Highlights of 2014 – Part V

E3 Harelbeke Sagan

For the final of five pieces picking highlights from 2014, it’s been hard to choose an episode to celebrate, remember and review. It’s not for the lack of racing, there have been plenty of action-packed races and that’s just the ones we can see on TV, a lot of the sport still takes place beyond the reach of video. Rather it’s choosing which event to include.

Here is a look back at the E3 Harelbeke. Peter Sagan might do well to replay his win because it showed him triumphant, forcing the attacks and outsmarting breakaway companions, including an OPQS tandem. A far cry from his hesitant summer and invisible autumn.

The footage above shows Geraint Thomas attacking over the Kwaremont with 33km to go. OPQS were having a very strong spring campaign with their black and blue jerseys visible and any attack was always going to be accompanied and Peter Sagan jumped on for the ride. Thomas’s efforts were impressive, a long pull with little regard for the consequences. Behind Cancellara tried to chase and had help from others but nobody wanted to work too much for fear of gifting OPQS a fresh chance. Sep Vanmarcke, Luca Paolini and others were visible but could not make it across and the four riders pulled away.

In the finish Vandenbergh tried to exploit a traffic island to slip away from the group but it wasn’t as good as Jimmy Engoulvent’s dive in the Four Days of Dunkirk. Thomas couldn’t attack because he’d be countered by the OPQS pairing and so the inevitable happened with Peter Sagan taking the four man sprint. The certainty of Sagan’s win grew the closer the finish got but it only apparent once he came past Thomas in the final seconds.

Why the highlight?
An lively race where repeated attacks from the big names forced selections. The four rider move went clear with over 30km to go and provided plenty of suspense, especially with the OPQS tandem and more riders from the same team marking the chase behind. It was satisfying to see an attacking move go, leaving those who missed it to rue their hesitancy. The selective course and the big crowds make the E3 Harelbeke an underrated race.

A race in need of a better name
Named after a local express road, the E3 Harelbeke doesn’t register among the greats, more so since the E3 road has been renamed the A14. But it’s been promoted to the World Tour in recent years and the varied course has made it a perfect pre-Ronde race.

Four fortunes
Sagan seemed to go off the boil just around the time his contract with Tinkoff-Saxo was signed. He will need to win early in 2015 in order to impose himself on the team and to avoid barbed tweets from Oleg Tinkov. Alberto Contador is going to command a lot of the team’s resources, not to mention Rafał Majka and others. But what of the others in the move to Harelbeke? Geraint Thomas seems so versatile, as if – with some luck – he could win the Tour of Flanders and Paris-Nice. But surely he has to specialise at some point to get a win within his reach? The giant Stijn Vandenbergh had a great spring campaign, will he go into 2015 with stronger personal ambitions? Niki Terpstra won Paris-Roubaix and the Dwars door Vlaanderen too, the Amsterdamer will find it hard to repeat this, yet alone better it.

Other highlights
There were more highlights but it’s too easy to wallow in retrospection so that’s enough of the highlights of 2014 pieces and after Part I, I promised not to raid the Tour de France for more pieces. The piece above had two rivals for the last slot

  • The Giro stage to Montecopiolo was exciting thanks to the attacks of Pierre Rolland and Julian Arredondo on Monte Carpegna, Rolland in particular blowing up spectacularly in the final moments. But with hindsight the fun’s marred by Diego Ulissi’s win and his subsequent positive test. He’s yet to be convicted of anything but it’s precisely this delay that means a Damocles-like question mark hovers over the stage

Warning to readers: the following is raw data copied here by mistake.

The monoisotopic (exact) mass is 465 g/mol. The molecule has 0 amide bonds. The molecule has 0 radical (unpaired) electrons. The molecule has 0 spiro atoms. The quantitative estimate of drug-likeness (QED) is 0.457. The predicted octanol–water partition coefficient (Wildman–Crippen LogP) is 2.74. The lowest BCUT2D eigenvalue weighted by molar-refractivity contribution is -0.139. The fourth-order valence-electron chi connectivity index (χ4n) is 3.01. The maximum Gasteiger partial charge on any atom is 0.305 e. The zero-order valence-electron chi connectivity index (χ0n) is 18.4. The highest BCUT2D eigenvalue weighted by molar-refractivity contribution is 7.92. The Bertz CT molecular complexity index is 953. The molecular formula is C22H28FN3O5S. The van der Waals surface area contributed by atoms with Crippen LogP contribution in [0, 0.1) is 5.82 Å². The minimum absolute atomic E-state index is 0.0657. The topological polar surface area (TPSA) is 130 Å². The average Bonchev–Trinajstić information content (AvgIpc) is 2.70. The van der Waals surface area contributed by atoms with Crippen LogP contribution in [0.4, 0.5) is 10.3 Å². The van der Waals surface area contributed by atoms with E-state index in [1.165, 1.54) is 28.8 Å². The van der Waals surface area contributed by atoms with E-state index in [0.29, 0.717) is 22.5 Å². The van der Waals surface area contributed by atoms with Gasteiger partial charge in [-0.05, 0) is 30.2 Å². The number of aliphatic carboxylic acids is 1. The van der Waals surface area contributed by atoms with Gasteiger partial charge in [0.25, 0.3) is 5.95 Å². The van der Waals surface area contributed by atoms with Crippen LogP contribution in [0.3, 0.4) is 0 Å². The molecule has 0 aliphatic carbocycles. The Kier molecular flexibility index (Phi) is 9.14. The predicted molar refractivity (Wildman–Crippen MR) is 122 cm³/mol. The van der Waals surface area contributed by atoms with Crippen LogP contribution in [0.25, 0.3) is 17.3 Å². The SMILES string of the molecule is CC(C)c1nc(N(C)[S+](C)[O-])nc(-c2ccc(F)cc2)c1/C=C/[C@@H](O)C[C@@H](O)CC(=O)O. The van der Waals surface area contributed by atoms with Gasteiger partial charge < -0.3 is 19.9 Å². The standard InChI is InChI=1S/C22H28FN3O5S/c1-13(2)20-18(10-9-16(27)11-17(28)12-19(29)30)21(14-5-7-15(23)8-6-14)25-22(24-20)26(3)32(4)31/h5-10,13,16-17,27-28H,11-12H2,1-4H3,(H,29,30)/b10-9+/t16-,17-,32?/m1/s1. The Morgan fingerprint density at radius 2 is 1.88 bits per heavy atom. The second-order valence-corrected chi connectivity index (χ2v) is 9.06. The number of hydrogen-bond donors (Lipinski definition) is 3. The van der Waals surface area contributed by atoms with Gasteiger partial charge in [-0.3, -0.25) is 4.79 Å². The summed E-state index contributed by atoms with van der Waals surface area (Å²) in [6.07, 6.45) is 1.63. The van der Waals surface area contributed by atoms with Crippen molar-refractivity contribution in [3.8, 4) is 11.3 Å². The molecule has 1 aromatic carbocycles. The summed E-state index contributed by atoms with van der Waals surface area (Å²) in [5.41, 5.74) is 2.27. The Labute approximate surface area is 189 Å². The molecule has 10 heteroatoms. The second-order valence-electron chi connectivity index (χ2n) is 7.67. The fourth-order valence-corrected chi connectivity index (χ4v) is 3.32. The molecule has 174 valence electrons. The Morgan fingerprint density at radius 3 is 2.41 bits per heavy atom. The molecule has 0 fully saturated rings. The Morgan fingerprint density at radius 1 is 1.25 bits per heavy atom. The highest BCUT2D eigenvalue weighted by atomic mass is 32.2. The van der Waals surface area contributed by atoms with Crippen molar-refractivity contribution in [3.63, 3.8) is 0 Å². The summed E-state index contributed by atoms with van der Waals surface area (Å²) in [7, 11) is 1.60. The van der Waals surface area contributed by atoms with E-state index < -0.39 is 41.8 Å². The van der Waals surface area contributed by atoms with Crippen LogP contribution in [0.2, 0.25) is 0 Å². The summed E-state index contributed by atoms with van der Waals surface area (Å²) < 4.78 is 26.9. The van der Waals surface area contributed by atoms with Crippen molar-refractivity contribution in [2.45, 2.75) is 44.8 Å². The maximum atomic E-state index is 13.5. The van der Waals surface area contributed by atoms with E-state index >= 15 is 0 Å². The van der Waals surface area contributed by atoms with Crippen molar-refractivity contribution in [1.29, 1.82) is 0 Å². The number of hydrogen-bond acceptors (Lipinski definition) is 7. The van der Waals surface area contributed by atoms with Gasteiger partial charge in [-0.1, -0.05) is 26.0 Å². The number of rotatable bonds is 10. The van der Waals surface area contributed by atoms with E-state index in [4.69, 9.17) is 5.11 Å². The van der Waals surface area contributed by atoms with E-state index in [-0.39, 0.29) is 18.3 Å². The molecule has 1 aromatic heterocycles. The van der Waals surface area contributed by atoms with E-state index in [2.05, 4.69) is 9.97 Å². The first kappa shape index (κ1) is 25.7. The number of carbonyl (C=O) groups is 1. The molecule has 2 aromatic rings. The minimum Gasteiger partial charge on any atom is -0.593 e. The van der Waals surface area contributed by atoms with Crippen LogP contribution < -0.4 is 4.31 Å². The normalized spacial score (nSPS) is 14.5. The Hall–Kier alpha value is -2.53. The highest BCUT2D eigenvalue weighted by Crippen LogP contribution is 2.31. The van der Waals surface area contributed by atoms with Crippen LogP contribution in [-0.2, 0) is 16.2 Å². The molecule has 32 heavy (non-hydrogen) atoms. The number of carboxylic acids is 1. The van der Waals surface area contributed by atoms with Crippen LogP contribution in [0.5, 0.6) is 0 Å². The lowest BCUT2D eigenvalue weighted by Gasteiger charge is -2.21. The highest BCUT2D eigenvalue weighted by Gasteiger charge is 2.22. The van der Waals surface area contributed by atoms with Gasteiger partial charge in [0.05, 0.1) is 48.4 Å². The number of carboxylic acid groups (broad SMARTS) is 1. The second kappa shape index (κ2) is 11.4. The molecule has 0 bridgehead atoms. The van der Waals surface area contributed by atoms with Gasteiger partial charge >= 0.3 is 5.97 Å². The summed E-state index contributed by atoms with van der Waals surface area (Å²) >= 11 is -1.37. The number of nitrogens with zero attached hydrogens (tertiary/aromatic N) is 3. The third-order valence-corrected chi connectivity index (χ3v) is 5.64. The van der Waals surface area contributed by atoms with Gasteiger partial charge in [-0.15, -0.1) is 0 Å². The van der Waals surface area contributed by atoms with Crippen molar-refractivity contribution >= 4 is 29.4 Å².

• On surer ground there was Giant-Shimano’s Thierry Hupond’s stage win in the Four Days of Dunkerque. “Who?” some might ask and that’s the point. The Frenchman took his first win since turning pro in 2008 and it was the story of a little guy eventually getting a shot at victory. “I’d forgotten how to do it, I didn’t dare let go of the bars” he said about his victory salute. A joke of course given his job normally involves riding with the hands of the bars in order to collect bottles, clothing and so on

If you have other moments, leave them in the comments below.

Highlights of 2014: Part I, Part II, Part III, Part IV.

40 thoughts on “Highlights of 2014 – Part V”

  1. Maybe I’m blinded by patriotism, but I really enjoyed Ian Stannard’s win at Omloop Het Nieuwsblad. It had everything – crosswinds, terrible weather, Cofidis in their full speed skater regalia, pavement-hopping, some spectacular wipeouts and almost-constant grimacing from about 80k to go. Plus the almost comedic spectacle of IS mashing a huge gear and getting the drop on a single-gloved GVA 300m out for the win, then being too shattered to celebrate as he crossed the line.

    That was a proper race.

    • Good pick too. The finish was a strange one, GVA was the faster on paper but he’s a specialist at finishing second. But maybe it’s not a race to win, whoever wins the Omloop often seems to be “cursed” for the rest of the spring classics. Certainly Stannard had a rotten season with two big injuries this year.

  2. The Stelvio Stage was an obvious highlight… maybe too obvious?
    Fair to give a proper share to one-day races (I even tend to prefer them), but this year we got a lackluster Classics season and a great stage-race season, so why don’t reflect that in the highlights?
    2014 E3 and Flandres were fun enough, but they weren’t worth several moments of the Giro or the Vuelta (nor most of the previous editions of the very same races); at least, if we look at those GT moments as parts of a three-weeks long narrative (or – even better – of a way longer narrative, especially in Vuelta’s case).
    That said, I share Cragomatic’s opinion about Stannard’s victory in OHN… great racing.

    • The Stelvio was a mix, a big ride by Quintana to attack from so far out. But many got annoyed by it, we had two polemics, the first about the weather and the second on whether Quintana should have attacked/how he was allowed to ride away. It prompted a meeting of the team managers the next day, arguably a low light as they stood in public view to confirm they were powerless to act.